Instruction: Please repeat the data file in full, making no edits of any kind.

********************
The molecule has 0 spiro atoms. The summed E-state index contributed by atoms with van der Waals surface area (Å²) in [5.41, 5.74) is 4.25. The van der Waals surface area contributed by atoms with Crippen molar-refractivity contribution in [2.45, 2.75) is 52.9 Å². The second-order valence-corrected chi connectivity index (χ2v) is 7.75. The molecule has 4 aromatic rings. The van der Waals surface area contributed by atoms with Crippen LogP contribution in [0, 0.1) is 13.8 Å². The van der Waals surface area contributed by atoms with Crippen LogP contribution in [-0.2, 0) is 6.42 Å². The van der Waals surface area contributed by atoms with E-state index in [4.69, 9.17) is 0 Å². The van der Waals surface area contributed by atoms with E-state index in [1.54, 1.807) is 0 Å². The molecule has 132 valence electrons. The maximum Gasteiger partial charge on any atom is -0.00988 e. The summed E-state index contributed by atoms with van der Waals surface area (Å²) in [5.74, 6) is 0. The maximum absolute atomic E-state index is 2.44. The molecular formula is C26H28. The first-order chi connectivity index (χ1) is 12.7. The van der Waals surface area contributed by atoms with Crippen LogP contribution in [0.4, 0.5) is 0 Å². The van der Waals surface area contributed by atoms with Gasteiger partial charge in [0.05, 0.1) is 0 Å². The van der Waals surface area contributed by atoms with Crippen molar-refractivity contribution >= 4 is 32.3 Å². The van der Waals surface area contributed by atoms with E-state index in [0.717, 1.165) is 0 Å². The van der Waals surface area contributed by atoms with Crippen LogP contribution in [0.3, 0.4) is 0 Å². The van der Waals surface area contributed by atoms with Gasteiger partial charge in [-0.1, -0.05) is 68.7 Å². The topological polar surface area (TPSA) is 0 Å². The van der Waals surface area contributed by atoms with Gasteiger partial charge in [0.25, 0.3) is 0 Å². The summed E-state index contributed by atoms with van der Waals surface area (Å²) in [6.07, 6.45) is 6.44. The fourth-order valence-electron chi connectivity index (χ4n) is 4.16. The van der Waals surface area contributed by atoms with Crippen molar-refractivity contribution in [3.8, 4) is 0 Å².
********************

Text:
The molecule has 0 spiro atoms. The summed E-state index contributed by atoms with van der Waals surface area (Å²) in [5.41, 5.74) is 4.25. The van der Waals surface area contributed by atoms with Crippen molar-refractivity contribution in [2.45, 2.75) is 52.9 Å². The second-order valence-corrected chi connectivity index (χ2v) is 7.75. The molecule has 4 aromatic rings. The van der Waals surface area contributed by atoms with Crippen LogP contribution in [0, 0.1) is 13.8 Å². The van der Waals surface area contributed by atoms with Crippen LogP contribution in [-0.2, 0) is 6.42 Å². The van der Waals surface area contributed by atoms with E-state index in [4.69, 9.17) is 0 Å². The van der Waals surface area contributed by atoms with E-state index in [1.54, 1.807) is 0 Å². The molecule has 132 valence electrons. The maximum Gasteiger partial charge on any atom is -0.00988 e. The summed E-state index contributed by atoms with van der Waals surface area (Å²) in [5.74, 6) is 0. The maximum absolute atomic E-state index is 2.44. The molecular formula is C26H28. The first-order chi connectivity index (χ1) is 12.7. The van der Waals surface area contributed by atoms with Crippen LogP contribution in [0.4, 0.5) is 0 Å². The van der Waals surface area contributed by atoms with Gasteiger partial charge in [0.05, 0.1) is 0 Å². The van der Waals surface area contributed by atoms with Crippen molar-refractivity contribution >= 4 is 32.3 Å². The van der Waals surface area contributed by atoms with E-state index in [0.717, 1.165) is 0 Å². The van der Waals surface area contributed by atoms with Crippen LogP contribution in [0.3, 0.4) is 0 Å². The van der Waals surface area contributed by atoms with Gasteiger partial charge in [-0.1, -0.05) is 68.7 Å². The topological polar surface area (TPSA) is 0 Å². The van der Waals surface area contributed by atoms with Gasteiger partial charge in [0.25, 0.3) is 0 Å². The summed E-state index contributed by atoms with van der Waals surface area (Å²) in [6.07, 6.45) is 6.44. The fourth-order valence-electron chi connectivity index (χ4n) is 4.16. The van der Waals surface area contributed by atoms with Crippen molar-refractivity contribution in [3.8, 4) is 0 Å².